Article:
372 - Natural Born Killers - 1 star
There is nothing worse than seeing a film that doesn't connect with you and leaves you as soon as you leave the cinema. A good movie should make you feel something, even a bad one can make you emote, whether it is love, admiration, dislike, respect, etc.
This film certainly made me feel something... but it was anger, something I haven't really felt often in a cinema screen. Of course I felt angry and violated by Indiana Jones and the Kingdom of the Crystal Skulls, but that is a story for the time when I have to review that film because someone voted for it enough times for it to make the Top 500!
Cited as one of the most controversial films of all time, I found this film to be so over-the-top in terms of performance, visual style and editing that it was bordering on offensive and nauseating.
There is something intriguing about the film's views on how the media can affect our views on violence, but could have been more successful if it had kept Tarantino's original script which had more focus on Wayne Gale's reporter character and his commentary on the Mickey and Mallory case, itself inspired by the true life cases of Bonnie and Clyde and Starkweather-Fugate, rather than it being a road movie about the two lovebird killers, which in itself glamourises and romanticises their carnage.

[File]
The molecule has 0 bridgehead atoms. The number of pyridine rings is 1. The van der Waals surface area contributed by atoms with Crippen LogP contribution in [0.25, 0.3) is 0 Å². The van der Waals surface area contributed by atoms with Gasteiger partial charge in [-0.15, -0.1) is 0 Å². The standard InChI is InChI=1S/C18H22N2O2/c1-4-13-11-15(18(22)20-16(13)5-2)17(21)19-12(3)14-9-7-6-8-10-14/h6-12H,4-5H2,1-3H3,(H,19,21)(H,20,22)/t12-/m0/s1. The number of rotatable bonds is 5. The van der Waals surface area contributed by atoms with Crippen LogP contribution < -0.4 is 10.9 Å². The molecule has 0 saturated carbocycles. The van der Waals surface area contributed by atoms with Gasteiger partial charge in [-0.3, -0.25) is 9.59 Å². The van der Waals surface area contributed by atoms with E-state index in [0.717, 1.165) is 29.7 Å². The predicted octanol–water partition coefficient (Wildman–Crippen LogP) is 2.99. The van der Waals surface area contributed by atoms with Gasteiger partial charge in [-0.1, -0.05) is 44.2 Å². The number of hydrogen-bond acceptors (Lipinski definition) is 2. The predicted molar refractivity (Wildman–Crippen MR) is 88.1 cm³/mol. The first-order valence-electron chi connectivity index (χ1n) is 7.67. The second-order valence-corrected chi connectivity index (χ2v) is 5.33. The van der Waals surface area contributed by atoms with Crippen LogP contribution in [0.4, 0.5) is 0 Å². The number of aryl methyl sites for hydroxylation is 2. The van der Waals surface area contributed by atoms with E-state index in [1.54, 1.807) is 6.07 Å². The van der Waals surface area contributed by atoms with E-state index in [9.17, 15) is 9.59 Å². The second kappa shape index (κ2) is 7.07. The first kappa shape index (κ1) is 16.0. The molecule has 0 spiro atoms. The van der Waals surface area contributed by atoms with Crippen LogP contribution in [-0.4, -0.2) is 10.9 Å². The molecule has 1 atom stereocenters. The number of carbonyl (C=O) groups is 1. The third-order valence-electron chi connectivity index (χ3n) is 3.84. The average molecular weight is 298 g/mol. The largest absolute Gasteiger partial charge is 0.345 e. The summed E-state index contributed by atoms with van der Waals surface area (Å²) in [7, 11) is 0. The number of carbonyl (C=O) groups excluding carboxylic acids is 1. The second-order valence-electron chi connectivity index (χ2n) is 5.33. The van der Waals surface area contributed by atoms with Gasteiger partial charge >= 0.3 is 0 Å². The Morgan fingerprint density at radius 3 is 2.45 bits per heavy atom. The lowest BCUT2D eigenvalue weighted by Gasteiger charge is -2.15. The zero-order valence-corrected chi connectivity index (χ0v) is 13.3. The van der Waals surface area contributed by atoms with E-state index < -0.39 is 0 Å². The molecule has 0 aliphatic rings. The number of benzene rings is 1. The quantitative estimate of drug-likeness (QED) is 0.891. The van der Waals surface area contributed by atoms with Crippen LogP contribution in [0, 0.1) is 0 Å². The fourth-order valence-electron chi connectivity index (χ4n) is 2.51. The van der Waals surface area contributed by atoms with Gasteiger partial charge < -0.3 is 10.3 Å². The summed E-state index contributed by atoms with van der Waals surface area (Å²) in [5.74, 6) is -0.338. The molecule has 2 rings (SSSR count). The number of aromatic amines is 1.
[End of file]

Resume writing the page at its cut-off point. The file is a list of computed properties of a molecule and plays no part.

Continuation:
Stone uses almost every visual and editing trick in the book during the film; black and white, rear projection, sublimenal cutting, montage, etc, etc, etc but it is just too much. Some of the performances are similarly OTT in keeping with the tone of the film, ranging from the bad, Tommy Lee Jones I am looking at you here, to RDJ's excellent Austrailian accent as shock jock Wayne Gale.
From the central pairing of Mickey and Mallory, Juliette Lewis just repeats her usual Southern girl schtick but Woody banishes the memories of Cheers behind him in an impressive portrayal of a media-savvy psychopath.
Unfortunately, a couple of good performances could not stop this film from gaining an infamous 1 star rating. The chance to provide an interesting and thought provoking perspective on violence in the media was lost due to Stone's technique - opportunity missed!
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